Pharmacotherapy for obesity
Scope of application
- BMI kg/m2: Pharmacotherapy can be considered in patients with a BMI of ≥30 kg/m2, or ≥27 kg/m2 with obesity-related complications if lifestyle therapy does not provide sufficient clinical benefit for patients.3
- Comprehensive disease management: Pharmacological treatment should be considered as part of a comprehensive strategy for disease management.4
- Post-bariatric surgery: There is also a role for pharmacotherapy post-bariatric surgery. 10-20% of all patients will regain all the weight they lost following bariatric surgery.10 In these cases, pharmacotherapy is recommended for patients with a partial weight loss response or who have experienced weight regain after bariatric surgery.11
Pharmacological treatments of obesity utilise different mode of actions and across the different classes, they can provide 3-9% weight loss.12
Benefits of pharmacotherapy include:
- Maintenance of compliance to lifestyle changes: Pharmacological management may be a useful adjunct to help patients maintain lifestyle changes that lead to a healthier weight.4
- Reduction of obesity-related health risks: Since pharmacological adjuncts can lead to potentially increased weight loss, this further decreases the risk of weight-related health problems such as osteoarthritis and sleep apnoea.2
- Improvement in quality of life: Pharmacotherapy has been shown to reduce the number of disability-adjusted life years, thus improving quality of life.4 This may be linked to increased maintenance of weight loss which has also been shown to cause marked improvement in quality of life measures.4
Types of pharmacological obesity treatments
Pharmacotherapy can be divided into non-prescription and prescription medications. Both are potential medical treatments for obesity but vary in efficacy.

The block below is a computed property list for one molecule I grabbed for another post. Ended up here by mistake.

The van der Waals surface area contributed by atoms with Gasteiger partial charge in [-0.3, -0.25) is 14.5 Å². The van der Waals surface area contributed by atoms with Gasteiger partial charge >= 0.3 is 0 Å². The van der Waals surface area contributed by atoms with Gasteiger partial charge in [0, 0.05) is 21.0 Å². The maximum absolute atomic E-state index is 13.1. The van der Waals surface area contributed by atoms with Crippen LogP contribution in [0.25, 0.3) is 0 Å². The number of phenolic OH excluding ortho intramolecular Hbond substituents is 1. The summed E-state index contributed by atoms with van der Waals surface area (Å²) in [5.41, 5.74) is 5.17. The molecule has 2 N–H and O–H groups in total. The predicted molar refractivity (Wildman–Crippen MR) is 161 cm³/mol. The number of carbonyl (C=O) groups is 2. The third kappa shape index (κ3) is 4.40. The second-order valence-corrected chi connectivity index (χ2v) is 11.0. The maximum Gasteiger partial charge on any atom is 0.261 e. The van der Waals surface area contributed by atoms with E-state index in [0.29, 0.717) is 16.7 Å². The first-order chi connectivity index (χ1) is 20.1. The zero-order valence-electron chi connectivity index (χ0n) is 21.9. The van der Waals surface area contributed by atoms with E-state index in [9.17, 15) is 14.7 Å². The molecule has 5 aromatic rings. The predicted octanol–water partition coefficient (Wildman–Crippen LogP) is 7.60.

Over-the-counter diet supplements for weight loss
Some diet supplements available without prescription claim to help with medical weight loss; however, there is little evidential basis to verify their use as weight loss treatments. In many countries, herbal products are classified under dietary supplements and therefore are not subject to regulatory testing and review, and therefore could be risky to health.
Prescription weight loss medications
Prescription weight loss medications are only available following prescription by a qualified health professional.
Different prescribed weight loss medications contain different types of medication and can have differing effects. Studies have shown that taking prescription weight loss medications can result in between 3-9% weight loss.12 Other studies have shown that some individuals (6-20%) taking prescription weight loss medications in conjunction with lifestyle changes both lose 10% or more of their initial weight and maintain that initial weight loss.13 This highlights the role of pharmacotherapy in augmenting weight loss or preventing regain after initial weight loss through lifestyle interventions.13
Mode of action
Anti-obesity medications can act directly on the central nervous system, inducing weight loss by reducing appetite, or act peripherally and induce weight loss by interfering with fat absorption from the gastrointestinal tract.14
Medications cannot replace key lifestyle factors such as regular physical activity or healthy eating habits. Prescription medications in conjunction to a lifestyle program have shown clinically meaningful weight loss results, thus a combination approach is recommended.13 It is also important to consider the side effects of prescription medications and a risk-benefit analysis should be performed prior to prescription. Delivering the best treatment for obesity should always be holistic and consider the patient’s needs.
For more guidance on Pharmacological Treatment Options, see page 102 of the AACE/ACE Guidelines (2016).